“Put Farm Laws on Hold or we Will Do It”, words of Chief Justice of India indeed must have sounded music to the ears of those who have watched the farmers protesting and dying on the Delhi borders in the freezing and chilly winter months. But does it also mean that the Supreme Court observations would soothe the farmers and placate those who demanded the repeal of three controversial farm laws?
After many months of loggerhead between the farmers and the central government it indeed was welcoming to see the apex court making an observation that government should “put farm laws on hold” and also categorically mentioning that the government was not able to handle well the farmers’ demand.
It is also important here now to understand how the government acts on the suggestions of the court to put on “hold” the farm laws as the farmers have been protesting for the total repeal of the three controversial laws. Holding and not puting a stay might complicate rather than easing out the situation.
Will it ease the stalemate between farmers and the government?
Calling the stalemate over the farm laws a, “very serious matter” the Supreme Court also said, “we have to take some action today”.
By suggesting to put the farm laws on “hold” it is important to understand if the apex court wanted to give the government a room for further discussion or the supreme court wanted to give the government a relief by giving a window to it to argue that the framers should end their protest and leave Delhi borders.
While upholding rightly the right to protest the court also raised the issue of shifting the protest to some other site.
The Supreme court judgement comes at a time when there is another round of talks between the farmers and the government due to take place on 15th of January after many rounds of failed discussion.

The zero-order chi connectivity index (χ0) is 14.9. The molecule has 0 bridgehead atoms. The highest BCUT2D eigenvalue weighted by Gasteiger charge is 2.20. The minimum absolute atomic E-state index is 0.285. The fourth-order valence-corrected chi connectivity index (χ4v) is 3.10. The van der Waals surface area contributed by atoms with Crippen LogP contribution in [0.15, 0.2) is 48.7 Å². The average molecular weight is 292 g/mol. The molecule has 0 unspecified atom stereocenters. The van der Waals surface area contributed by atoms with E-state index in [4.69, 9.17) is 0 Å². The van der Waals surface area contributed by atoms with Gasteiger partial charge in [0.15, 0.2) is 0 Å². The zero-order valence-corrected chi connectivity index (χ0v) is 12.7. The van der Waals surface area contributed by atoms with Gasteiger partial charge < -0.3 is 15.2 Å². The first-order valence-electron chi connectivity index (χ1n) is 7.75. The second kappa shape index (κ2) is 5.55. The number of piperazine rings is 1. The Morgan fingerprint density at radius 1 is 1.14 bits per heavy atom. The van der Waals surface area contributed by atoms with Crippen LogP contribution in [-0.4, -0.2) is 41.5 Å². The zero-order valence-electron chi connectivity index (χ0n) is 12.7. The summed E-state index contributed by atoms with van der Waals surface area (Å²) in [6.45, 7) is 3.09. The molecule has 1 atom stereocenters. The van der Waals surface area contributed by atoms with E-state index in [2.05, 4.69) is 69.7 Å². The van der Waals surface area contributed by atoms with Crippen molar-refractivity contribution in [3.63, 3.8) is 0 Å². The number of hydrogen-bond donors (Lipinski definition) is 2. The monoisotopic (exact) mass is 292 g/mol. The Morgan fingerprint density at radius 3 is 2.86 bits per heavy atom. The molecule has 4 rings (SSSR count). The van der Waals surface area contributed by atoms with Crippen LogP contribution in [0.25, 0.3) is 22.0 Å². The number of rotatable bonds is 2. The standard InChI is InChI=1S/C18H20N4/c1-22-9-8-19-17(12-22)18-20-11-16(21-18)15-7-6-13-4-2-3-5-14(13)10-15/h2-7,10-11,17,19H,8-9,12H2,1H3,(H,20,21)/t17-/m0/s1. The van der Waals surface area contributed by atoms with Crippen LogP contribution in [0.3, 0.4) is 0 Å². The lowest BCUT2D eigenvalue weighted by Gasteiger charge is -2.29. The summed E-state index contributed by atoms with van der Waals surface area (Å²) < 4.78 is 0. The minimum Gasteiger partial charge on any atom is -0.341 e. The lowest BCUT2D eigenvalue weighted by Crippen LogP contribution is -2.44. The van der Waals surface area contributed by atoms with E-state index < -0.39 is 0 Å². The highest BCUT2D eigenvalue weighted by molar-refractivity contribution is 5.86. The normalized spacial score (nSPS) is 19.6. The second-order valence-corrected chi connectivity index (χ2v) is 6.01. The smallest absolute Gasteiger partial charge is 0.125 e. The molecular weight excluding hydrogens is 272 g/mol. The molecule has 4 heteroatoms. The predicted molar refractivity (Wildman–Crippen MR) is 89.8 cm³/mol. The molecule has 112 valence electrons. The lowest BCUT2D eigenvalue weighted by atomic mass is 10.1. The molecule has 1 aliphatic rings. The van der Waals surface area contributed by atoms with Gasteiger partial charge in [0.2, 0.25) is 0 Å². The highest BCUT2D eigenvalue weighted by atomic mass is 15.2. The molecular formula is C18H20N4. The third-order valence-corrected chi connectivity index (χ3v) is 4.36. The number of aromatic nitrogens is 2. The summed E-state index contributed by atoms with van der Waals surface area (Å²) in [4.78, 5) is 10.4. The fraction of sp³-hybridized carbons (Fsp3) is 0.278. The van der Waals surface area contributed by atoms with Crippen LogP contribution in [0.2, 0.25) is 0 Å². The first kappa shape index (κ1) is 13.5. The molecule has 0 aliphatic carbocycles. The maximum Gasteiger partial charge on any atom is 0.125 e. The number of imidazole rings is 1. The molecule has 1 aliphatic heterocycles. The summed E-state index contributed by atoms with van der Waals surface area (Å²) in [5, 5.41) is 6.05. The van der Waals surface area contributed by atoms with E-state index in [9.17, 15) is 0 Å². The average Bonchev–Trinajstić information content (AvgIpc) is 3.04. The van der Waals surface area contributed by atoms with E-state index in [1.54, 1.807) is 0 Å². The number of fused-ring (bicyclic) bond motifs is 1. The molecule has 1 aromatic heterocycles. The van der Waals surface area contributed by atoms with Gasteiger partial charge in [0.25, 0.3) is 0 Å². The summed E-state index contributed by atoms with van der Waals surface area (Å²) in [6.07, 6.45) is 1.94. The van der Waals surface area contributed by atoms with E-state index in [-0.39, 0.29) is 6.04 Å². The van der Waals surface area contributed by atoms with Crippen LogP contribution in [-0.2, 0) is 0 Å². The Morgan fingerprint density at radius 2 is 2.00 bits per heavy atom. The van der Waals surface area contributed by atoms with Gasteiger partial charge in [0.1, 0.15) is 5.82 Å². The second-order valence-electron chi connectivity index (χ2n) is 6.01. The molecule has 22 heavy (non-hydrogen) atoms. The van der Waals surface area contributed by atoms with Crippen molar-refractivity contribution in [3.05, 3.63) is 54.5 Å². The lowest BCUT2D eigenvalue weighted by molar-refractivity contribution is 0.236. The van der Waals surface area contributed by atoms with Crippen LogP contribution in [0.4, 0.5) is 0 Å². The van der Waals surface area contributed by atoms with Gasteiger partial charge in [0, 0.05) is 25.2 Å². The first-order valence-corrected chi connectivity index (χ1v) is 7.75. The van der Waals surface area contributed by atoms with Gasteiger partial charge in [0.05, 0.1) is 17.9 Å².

The doubt over the intentions of the Supreme court observations has a background to its earlier question just few days ago when it had asked the government whether the norms of Corona Virus protocols have been followed at the farmers’ protest sites.
This has been seen in the same light when the CAA and NRC protesters were abruptly forced to end their protests on the pretext of covid 19 protocols.
Just a day before the judgement farmers’ bodies collectively and categorically had rejected the intervention of the apex court into the matter saying this was the issue which did not need the intervention of the court and that they would not accept it.
The Supreme Court by suggesting to put the laws on “hold” must have tried to open a window of easing out the stalemate but it also gives reasons to question. There are suggestions for setting up of a committee to look into the demands of the farmers.
The arguments goes that what extra would this Supreme Court suggested committee would do extra when the farmers and the agricultural ministry have been trying to discuss and achieve in several rounds of failed talks. Neither the government has yet given any sign of agreeing to farmers’ demands nor the farmers seem to be ready to agree to anything less than the repeal of three farm laws
In such a situation the Supreme Court intervention and observation has only benefit that it has opened up a window of fresh discussions while also opening up of a room for thaw without any concrete direction. It creates more confusion rather than a clarity.
Supreme Court observation under scanner
While many across the opposition parties as well as the farmers’ body have seen this as a ploy by the court to give room to the government to gain some credibility over the issue as it had been attacked for having passed the three controversial laws in much haste even without any discussion in any house of the parliament.
Many find this observation of the Supreme Court as an opportunity for the government to pressurise the farmers to end their protest which is giving quite a bad press to the government internationally as well as pushing the government under scanner for hushing up the laws for benefitting the corporates by giving them laws friendly for the business purposes which also give the corporates a headway into a vast farm economy.
The issue of ‘farm law 2020’ between the government and the farmers had been going on since September when the laws were passed by the government. Farmers have been protesting on the borders of the capital Delhi since November end demanding a complete repeal of these laws.
While it is yet not clear if this leads to the end of agitation and protest by the farmers who have been camping on the borders of Delhi braving chilly winter months, it definitely has given some headway to a long issue between the government and the farmers.
The next couple of days are indeed crucial as the farmers’ bodies have given a call for a massive tractor rally on January 26th, the republic day of India. This is what the government wouldn’t want for sure as the farmers have made it very clear they would agree to none but the repeal of the three laws.